A decade has passed since the start of the Great Recession. And, as any good student of history will tell you, it’s useful to understand the past so we can apply lessons to our current conditions.
Now that we are looking back through the lens of time, we can see the aftershock of things that happened during the last 10 years that continue to cause lingering impacts on the building industry and housing affordability.
The 19-month long recession pulverized public and private employment levels. After peaking at 13,300 employees in May of 2007, the construction industry bottomed out at 8,000 in February 2011, for a loss of 5,300 jobs. (All data seasonally adjusted.)
And while it technically ended in June of 2009, it took many months to years beyond that for employees to feel like the event had ended. (Current projections from Washington’s Employment Security Department have us just cresting 14,000 jobs as of February.) Massive layoffs, combined with a long recovery window, resulted in prime workers leaving the industry all together.
Local governments took longer initially to feel the impacts and they are taking longer to recover. After years of laying off workers, they have struggled to reverse course now that housing is back to almost normal production levels. Both public and private sectors still aren’t fully staffed up to meet the current pace of business. And this is across all levels — planning and production. As both sides work hard to onboard new people and get them up to speed, relationships must be reformed, and trust built up from scratch.
Housing demand has blossomed once again and home prices continue to swell. This is partly due to low inventories, pent up household formations and supply not keeping up with growth. Housing policy as of late has focused on tertiary policies like ADUs and bond passage on public housing. These are good things that add to inventory, but not at the volume needed to impact pricing. In other words, they are nibbling around the edges of delivering units when thousands upon thousands of new units are needed in our region.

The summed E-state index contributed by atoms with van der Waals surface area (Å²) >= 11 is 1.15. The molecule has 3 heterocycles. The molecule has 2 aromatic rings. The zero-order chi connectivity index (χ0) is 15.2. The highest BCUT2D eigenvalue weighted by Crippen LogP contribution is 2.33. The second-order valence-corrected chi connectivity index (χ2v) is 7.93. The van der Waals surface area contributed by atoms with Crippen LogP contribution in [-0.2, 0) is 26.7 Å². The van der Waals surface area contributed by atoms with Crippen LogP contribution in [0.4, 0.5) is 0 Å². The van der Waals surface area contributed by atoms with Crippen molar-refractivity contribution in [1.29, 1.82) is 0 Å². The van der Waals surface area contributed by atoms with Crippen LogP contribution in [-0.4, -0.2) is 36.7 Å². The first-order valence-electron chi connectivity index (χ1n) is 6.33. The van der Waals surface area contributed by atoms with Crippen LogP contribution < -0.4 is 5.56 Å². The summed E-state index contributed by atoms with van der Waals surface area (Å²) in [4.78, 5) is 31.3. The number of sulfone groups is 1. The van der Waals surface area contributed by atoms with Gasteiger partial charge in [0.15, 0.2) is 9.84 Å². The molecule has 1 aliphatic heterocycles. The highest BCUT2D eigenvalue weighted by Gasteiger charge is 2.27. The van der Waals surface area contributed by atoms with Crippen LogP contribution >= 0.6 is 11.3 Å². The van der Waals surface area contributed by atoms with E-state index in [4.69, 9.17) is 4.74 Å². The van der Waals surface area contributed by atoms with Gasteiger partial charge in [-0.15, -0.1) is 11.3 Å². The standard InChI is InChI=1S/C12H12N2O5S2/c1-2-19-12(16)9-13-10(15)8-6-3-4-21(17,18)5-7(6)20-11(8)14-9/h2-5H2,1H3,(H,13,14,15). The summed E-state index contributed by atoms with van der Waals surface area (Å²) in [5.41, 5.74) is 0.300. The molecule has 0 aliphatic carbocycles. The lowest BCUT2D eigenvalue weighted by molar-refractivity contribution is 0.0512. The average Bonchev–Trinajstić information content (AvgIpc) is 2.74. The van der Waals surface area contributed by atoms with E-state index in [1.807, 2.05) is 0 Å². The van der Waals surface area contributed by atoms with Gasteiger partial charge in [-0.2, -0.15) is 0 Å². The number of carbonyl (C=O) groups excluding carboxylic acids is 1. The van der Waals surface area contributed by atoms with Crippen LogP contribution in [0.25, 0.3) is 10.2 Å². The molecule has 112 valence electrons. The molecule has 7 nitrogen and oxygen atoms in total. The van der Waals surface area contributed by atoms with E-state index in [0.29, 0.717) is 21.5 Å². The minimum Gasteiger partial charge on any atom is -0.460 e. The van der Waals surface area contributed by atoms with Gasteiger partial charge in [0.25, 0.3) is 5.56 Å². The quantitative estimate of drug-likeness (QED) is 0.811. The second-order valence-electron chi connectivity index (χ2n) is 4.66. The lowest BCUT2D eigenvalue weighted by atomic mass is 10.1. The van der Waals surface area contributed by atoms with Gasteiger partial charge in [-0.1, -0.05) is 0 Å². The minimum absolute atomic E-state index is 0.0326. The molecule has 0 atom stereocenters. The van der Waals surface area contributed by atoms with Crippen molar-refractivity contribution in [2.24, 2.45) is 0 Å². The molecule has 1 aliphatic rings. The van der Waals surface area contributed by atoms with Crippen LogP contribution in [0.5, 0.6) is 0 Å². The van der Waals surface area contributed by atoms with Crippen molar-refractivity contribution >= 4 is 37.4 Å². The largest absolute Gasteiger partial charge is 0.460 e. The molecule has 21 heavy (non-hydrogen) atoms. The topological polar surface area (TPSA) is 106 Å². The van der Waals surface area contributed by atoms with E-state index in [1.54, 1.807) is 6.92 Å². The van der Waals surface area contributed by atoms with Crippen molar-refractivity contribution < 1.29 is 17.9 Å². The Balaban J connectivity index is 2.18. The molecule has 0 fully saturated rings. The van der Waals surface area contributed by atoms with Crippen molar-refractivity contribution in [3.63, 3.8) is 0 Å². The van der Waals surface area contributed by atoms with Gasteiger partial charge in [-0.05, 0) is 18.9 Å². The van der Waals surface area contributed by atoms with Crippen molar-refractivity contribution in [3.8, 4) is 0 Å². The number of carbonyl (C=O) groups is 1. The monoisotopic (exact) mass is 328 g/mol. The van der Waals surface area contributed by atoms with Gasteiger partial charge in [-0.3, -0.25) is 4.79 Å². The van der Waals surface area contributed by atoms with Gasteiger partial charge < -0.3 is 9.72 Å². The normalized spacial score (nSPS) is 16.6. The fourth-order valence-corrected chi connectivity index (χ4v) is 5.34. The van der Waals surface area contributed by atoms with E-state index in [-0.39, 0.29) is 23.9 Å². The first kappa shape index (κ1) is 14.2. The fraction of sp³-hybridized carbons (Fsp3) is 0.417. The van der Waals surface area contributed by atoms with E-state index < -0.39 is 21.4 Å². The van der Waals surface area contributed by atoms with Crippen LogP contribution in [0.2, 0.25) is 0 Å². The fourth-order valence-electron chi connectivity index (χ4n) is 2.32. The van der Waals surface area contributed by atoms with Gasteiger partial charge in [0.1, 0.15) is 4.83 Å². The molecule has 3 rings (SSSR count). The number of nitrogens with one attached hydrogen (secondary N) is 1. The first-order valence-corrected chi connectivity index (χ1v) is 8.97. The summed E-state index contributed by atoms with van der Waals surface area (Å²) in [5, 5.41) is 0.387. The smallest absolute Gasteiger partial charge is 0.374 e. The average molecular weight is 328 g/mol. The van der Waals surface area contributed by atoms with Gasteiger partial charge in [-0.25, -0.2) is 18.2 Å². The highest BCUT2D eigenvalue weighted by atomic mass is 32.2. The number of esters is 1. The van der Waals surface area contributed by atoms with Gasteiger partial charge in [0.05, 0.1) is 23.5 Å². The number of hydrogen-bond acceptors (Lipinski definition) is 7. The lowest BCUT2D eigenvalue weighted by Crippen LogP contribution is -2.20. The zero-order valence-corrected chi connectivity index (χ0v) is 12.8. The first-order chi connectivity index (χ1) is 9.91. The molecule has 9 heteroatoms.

Volume can be achieved with this formula: adequate workforce + adequate zoned land + speed in the financial and permitting process.
There is a lingering hangover from the decade gone by in lending. Understandably so, the mavericks are gone. Banks are reticent on risk and not wanting to outgrow the market.
Housing traditionally has been bad about reacting to the market. The processes involved are complex and can’t stop on a dime. It takes time to identify parcels, navigate the planning process, secure funding and develop infrastructure – and then build the house, of course!
Our lesson looking back – and forward? Local government and industry have a social contract. We each need to do our part. Industry has to recognize the regulations that are there and comply. Regulators have a duty to move these processes along in an expedient manner (understanding the risk being born on the private side). The regulations in place need to serve the public purpose and not the machinations of special interests.
We have a community to serve. Let’s work together to get the job done.
Avaly Scarpelli is the executive director of the Building Industry Association of Clark County.